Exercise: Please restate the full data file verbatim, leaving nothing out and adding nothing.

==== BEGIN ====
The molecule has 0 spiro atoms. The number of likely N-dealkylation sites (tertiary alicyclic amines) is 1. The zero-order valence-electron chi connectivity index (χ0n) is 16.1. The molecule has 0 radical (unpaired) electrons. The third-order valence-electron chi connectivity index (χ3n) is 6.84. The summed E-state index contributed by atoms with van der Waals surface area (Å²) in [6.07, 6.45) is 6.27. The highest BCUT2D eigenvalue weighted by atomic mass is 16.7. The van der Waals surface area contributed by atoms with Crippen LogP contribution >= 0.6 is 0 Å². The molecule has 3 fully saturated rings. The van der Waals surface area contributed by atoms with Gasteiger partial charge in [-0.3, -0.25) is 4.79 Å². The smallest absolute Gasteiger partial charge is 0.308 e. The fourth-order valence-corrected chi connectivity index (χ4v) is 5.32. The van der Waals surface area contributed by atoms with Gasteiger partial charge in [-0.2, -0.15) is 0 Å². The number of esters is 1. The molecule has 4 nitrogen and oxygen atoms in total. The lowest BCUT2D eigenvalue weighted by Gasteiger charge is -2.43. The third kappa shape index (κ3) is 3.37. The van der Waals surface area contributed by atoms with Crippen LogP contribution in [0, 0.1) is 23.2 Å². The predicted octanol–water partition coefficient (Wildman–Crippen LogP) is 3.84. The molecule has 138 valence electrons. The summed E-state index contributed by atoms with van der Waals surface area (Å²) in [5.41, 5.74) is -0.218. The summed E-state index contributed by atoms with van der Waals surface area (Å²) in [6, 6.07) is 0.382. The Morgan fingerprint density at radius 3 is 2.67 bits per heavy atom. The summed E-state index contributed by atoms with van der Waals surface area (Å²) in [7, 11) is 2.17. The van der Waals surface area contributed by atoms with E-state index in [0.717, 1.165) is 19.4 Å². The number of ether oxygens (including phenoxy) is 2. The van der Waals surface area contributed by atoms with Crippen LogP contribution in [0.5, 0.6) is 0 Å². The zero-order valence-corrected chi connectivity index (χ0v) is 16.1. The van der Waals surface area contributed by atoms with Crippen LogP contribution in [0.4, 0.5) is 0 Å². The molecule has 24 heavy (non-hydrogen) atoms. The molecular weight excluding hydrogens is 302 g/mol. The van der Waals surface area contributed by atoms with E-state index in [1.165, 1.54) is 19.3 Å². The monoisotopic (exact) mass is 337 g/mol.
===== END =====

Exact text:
The molecule has 0 spiro atoms. The number of likely N-dealkylation sites (tertiary alicyclic amines) is 1. The zero-order valence-electron chi connectivity index (χ0n) is 16.1. The molecule has 0 radical (unpaired) electrons. The third-order valence-electron chi connectivity index (χ3n) is 6.84. The summed E-state index contributed by atoms with van der Waals surface area (Å²) in [6.07, 6.45) is 6.27. The highest BCUT2D eigenvalue weighted by atomic mass is 16.7. The van der Waals surface area contributed by atoms with Crippen LogP contribution >= 0.6 is 0 Å². The molecule has 3 fully saturated rings. The van der Waals surface area contributed by atoms with Gasteiger partial charge in [-0.3, -0.25) is 4.79 Å². The smallest absolute Gasteiger partial charge is 0.308 e. The fourth-order valence-corrected chi connectivity index (χ4v) is 5.32. The van der Waals surface area contributed by atoms with Gasteiger partial charge in [-0.2, -0.15) is 0 Å². The number of esters is 1. The molecule has 4 nitrogen and oxygen atoms in total. The lowest BCUT2D eigenvalue weighted by Gasteiger charge is -2.43. The third kappa shape index (κ3) is 3.37. The van der Waals surface area contributed by atoms with Crippen LogP contribution in [0, 0.1) is 23.2 Å². The predicted octanol–water partition coefficient (Wildman–Crippen LogP) is 3.84. The molecule has 138 valence electrons. The summed E-state index contributed by atoms with van der Waals surface area (Å²) in [5.41, 5.74) is -0.218. The summed E-state index contributed by atoms with van der Waals surface area (Å²) in [6, 6.07) is 0.382. The Morgan fingerprint density at radius 3 is 2.67 bits per heavy atom. The summed E-state index contributed by atoms with van der Waals surface area (Å²) in [7, 11) is 2.17. The van der Waals surface area contributed by atoms with E-state index in [0.717, 1.165) is 19.4 Å². The number of ether oxygens (including phenoxy) is 2. The van der Waals surface area contributed by atoms with Crippen LogP contribution in [0.5, 0.6) is 0 Å². The zero-order valence-corrected chi connectivity index (χ0v) is 16.1. The van der Waals surface area contributed by atoms with Crippen LogP contribution in [0.4, 0.5) is 0 Å². The molecule has 24 heavy (non-hydrogen) atoms. The molecular weight excluding hydrogens is 302 g/mol. The van der Waals surface area contributed by atoms with E-state index in [1.165, 1.54) is 19.3 Å². The monoisotopic (exact) mass is 337 g/mol.